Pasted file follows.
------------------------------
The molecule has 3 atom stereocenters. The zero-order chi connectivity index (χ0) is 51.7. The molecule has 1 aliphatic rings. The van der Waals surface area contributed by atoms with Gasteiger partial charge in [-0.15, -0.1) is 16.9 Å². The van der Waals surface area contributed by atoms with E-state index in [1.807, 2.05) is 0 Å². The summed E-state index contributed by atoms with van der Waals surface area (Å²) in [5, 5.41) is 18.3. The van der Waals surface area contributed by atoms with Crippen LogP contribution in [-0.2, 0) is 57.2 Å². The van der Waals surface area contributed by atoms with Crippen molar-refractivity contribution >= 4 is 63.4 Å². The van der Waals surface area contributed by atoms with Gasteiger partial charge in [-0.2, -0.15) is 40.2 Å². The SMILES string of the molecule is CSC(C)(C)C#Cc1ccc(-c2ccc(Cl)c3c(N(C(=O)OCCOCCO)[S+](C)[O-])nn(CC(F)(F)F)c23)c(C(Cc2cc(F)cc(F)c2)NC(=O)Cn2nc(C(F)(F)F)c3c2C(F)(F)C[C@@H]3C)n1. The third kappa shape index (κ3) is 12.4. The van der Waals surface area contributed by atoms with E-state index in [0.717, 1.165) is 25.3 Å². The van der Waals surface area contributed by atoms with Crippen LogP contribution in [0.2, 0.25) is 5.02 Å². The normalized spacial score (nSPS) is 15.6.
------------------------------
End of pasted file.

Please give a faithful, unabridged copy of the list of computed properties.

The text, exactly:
The molecule has 3 atom stereocenters. The zero-order chi connectivity index (χ0) is 51.7. The molecule has 1 aliphatic rings. The van der Waals surface area contributed by atoms with Gasteiger partial charge in [-0.15, -0.1) is 16.9 Å². The van der Waals surface area contributed by atoms with E-state index in [1.807, 2.05) is 0 Å². The summed E-state index contributed by atoms with van der Waals surface area (Å²) in [5, 5.41) is 18.3. The van der Waals surface area contributed by atoms with Crippen LogP contribution in [-0.2, 0) is 57.2 Å². The van der Waals surface area contributed by atoms with Crippen molar-refractivity contribution >= 4 is 63.4 Å². The van der Waals surface area contributed by atoms with Gasteiger partial charge in [-0.2, -0.15) is 40.2 Å². The SMILES string of the molecule is CSC(C)(C)C#Cc1ccc(-c2ccc(Cl)c3c(N(C(=O)OCCOCCO)[S+](C)[O-])nn(CC(F)(F)F)c23)c(C(Cc2cc(F)cc(F)c2)NC(=O)Cn2nc(C(F)(F)F)c3c2C(F)(F)C[C@@H]3C)n1. The third kappa shape index (κ3) is 12.4. The van der Waals surface area contributed by atoms with E-state index in [0.717, 1.165) is 25.3 Å². The van der Waals surface area contributed by atoms with Crippen LogP contribution in [0.2, 0.25) is 5.02 Å². The normalized spacial score (nSPS) is 15.6.